Russ Moore: Langevin’s Mature Approach To Domestic Surveillance
Monday, September 16, 2013
So I sympathize with folks who support the so-called “Amash” amendment that failed to pass Congress by a 205-217 vote—quite a tiny margin. The Amash amendment, introduced by Justin Amash, a Republican Michigan Representative in Congress (M-03), would’ve stripped the National Security Agency (NSA) of funding to collect the telecommunications records of American citizens. Those records are then used to detect suspicious behavior that could lead the authorities to potential terrorist plots. (The program, does not, for the record, collect the content of calls or emails.)
But the amendment would’ve made Americans less safe and stripped the government of a powerful tool to track and prevent terror plots. Sure, the amendment would have given Americans a greater sense of privacy, but is that really a good tradeoff if it leads to more American lives lost thanks to senseless brutality? I think not.
We’ve got to be mature, reasonable, and deliberate about such important issues as security. Nobody should forget that we live in a post September 11, 2001 world. It would be naive and irresponsible to ignore the fact that there are evil terrorists who are hell bent on killing innocent American citizens. Therefore, we’ll do ourselves quite a favor if we stop acting like the government doesn’t have the responsibility to do everything it can to protect citizens from the evil of terrorism.
Giving Credit Where Credit is Due
Therefore, Congressman James Langevin (D-02), a member of the House Intelligence Committee, did the right thing when he voted against the Amash amendment earlier this summer. The vote certainly provoked relentless ire from some of Rhode Island’s progressive community. But I have to give credit to Langevin for taking a stand that he thought was right, albeit unpopular with some of his constituents from the far left (and right) of the political spectrum.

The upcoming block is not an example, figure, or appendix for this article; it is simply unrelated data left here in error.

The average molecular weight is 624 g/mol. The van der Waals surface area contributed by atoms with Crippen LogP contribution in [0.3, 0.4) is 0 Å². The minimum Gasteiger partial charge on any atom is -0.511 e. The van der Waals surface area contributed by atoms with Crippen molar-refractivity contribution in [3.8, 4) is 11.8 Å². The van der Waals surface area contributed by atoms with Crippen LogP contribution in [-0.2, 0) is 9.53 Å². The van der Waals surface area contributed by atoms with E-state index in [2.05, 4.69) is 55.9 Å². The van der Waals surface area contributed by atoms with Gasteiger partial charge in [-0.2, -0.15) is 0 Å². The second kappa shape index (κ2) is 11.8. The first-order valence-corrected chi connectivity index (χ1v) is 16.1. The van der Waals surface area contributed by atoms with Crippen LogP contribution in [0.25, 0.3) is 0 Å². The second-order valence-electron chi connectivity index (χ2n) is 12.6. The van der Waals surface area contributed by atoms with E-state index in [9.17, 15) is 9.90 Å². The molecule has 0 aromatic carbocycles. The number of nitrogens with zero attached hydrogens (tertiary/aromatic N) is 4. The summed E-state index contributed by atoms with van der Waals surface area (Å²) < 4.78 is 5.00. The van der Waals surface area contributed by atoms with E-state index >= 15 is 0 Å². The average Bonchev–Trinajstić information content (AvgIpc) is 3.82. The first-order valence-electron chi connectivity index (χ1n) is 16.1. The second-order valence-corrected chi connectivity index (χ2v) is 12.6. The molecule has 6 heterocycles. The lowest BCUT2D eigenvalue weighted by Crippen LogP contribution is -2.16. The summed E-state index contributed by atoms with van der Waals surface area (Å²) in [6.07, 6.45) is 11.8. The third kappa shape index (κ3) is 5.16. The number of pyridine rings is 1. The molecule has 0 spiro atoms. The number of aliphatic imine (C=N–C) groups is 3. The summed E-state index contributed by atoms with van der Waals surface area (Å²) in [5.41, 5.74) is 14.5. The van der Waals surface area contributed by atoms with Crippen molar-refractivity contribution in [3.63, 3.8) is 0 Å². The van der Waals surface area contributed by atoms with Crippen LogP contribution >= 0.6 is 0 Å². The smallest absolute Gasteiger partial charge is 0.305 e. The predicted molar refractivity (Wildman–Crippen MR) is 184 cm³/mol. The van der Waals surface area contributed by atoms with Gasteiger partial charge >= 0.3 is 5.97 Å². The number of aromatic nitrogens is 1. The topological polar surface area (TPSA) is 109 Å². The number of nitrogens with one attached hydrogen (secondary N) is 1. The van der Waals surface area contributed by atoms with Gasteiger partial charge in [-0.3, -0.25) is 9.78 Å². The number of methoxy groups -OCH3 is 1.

Here’s something I’ll ask my progressive and libertarian friends to consider: the state department and the NSA have thwarted at least 12 terrorist plots thanks in large part to the domestic surveillance program—all of which would’ve taken place on US soil. One of those attacks was plotted against the NY Stock Exchange in 2009.
Are you really comfortable with the notion of one of those terror plots becoming a reality just so you’re certain the government doesn’t know you communicated with your girlfriend or Aunt Millie?
Some of the criticism of Rhode Island Representative James Langevin (D-02) can only be described as overkill. Yes, he voted against the amendment, but he never said that it’s a dead issue or didn’t need more study.
To the contrary, Langevin called for Congress to take a long, serious look at how the government can balance the needs of security and privacy. Langevin suggested the Congress take steps to study whether bulk metadata telecommunications collections programs sufficiently protect the privacy and civil liberties of Americans including whether the program could be tailored to better protect civil liberties; if the surveillance program is being implemented within the parameters of the Congress’ intent; if the FISA court could be made more transparent, and if the court itself needs any other changes.
The only thing that should be considered, in addition to Langevin’s suggestions, is the implementation of a strict penalty system for government officials who abuse their authority. In other words, we should have a mechanism in place to severely punish government officials who use the program against political adversaries or in any way that the program is not intended to be used for that matter.
A Sensible Approach
I could be wrong, but it seems like Langevin is taking a very moderate, reasonable, and cautious approach to the issue of balancing the needs for security against people’s rights to privacy. To see some people make him out to be some type of “big brother” type is a bit over the top.
The point here is that Langevin didn’t want to do was to throw out the proverbial baby with the bathwater. I’m sorry, but to throw out the whole Surveillance Program that’s saved American lives after about 20 minutes of debate would’ve been irresponsible and completely reactionary. We can do better than that.
Again, none of this is to say that Amash and his supporters don’t have valid points or that we shouldn’t have a national conversation about the need to balance privacy and security in a world complicated by technology and an increasing tendency for bad guys to do evil. But we need to tread lightly.
Fortunately, Langevin understands this truth and had the foresight and leadership to act accordingly.
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